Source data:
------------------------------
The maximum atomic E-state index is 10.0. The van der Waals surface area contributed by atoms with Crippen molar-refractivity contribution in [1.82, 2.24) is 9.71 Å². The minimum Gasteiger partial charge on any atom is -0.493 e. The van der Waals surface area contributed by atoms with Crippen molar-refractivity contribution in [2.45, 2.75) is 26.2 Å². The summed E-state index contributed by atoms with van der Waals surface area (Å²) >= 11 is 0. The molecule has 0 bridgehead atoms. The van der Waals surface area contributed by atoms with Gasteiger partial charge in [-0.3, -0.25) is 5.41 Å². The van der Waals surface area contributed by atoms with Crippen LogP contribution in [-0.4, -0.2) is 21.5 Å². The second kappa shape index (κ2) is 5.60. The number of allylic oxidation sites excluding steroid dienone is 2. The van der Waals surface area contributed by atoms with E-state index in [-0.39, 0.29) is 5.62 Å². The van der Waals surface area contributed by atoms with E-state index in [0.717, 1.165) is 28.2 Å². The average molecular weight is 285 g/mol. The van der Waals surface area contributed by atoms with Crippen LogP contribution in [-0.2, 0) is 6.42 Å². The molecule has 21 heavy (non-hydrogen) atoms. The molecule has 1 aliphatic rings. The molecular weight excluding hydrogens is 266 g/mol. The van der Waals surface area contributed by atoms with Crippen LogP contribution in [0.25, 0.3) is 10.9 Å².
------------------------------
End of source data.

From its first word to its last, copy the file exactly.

The maximum atomic E-state index is 10.0. The van der Waals surface area contributed by atoms with Crippen molar-refractivity contribution in [1.82, 2.24) is 9.71 Å². The minimum Gasteiger partial charge on any atom is -0.493 e. The van der Waals surface area contributed by atoms with Crippen molar-refractivity contribution in [2.45, 2.75) is 26.2 Å². The summed E-state index contributed by atoms with van der Waals surface area (Å²) >= 11 is 0. The molecule has 0 bridgehead atoms. The van der Waals surface area contributed by atoms with Gasteiger partial charge in [-0.3, -0.25) is 5.41 Å². The van der Waals surface area contributed by atoms with Crippen LogP contribution in [-0.4, -0.2) is 21.5 Å². The second kappa shape index (κ2) is 5.60. The number of allylic oxidation sites excluding steroid dienone is 2. The van der Waals surface area contributed by atoms with E-state index in [-0.39, 0.29) is 5.62 Å². The van der Waals surface area contributed by atoms with E-state index in [0.717, 1.165) is 28.2 Å². The average molecular weight is 285 g/mol. The van der Waals surface area contributed by atoms with Crippen LogP contribution in [-0.2, 0) is 6.42 Å². The molecule has 21 heavy (non-hydrogen) atoms. The molecule has 1 aliphatic rings. The molecular weight excluding hydrogens is 266 g/mol. The van der Waals surface area contributed by atoms with Crippen LogP contribution in [0.25, 0.3) is 10.9 Å².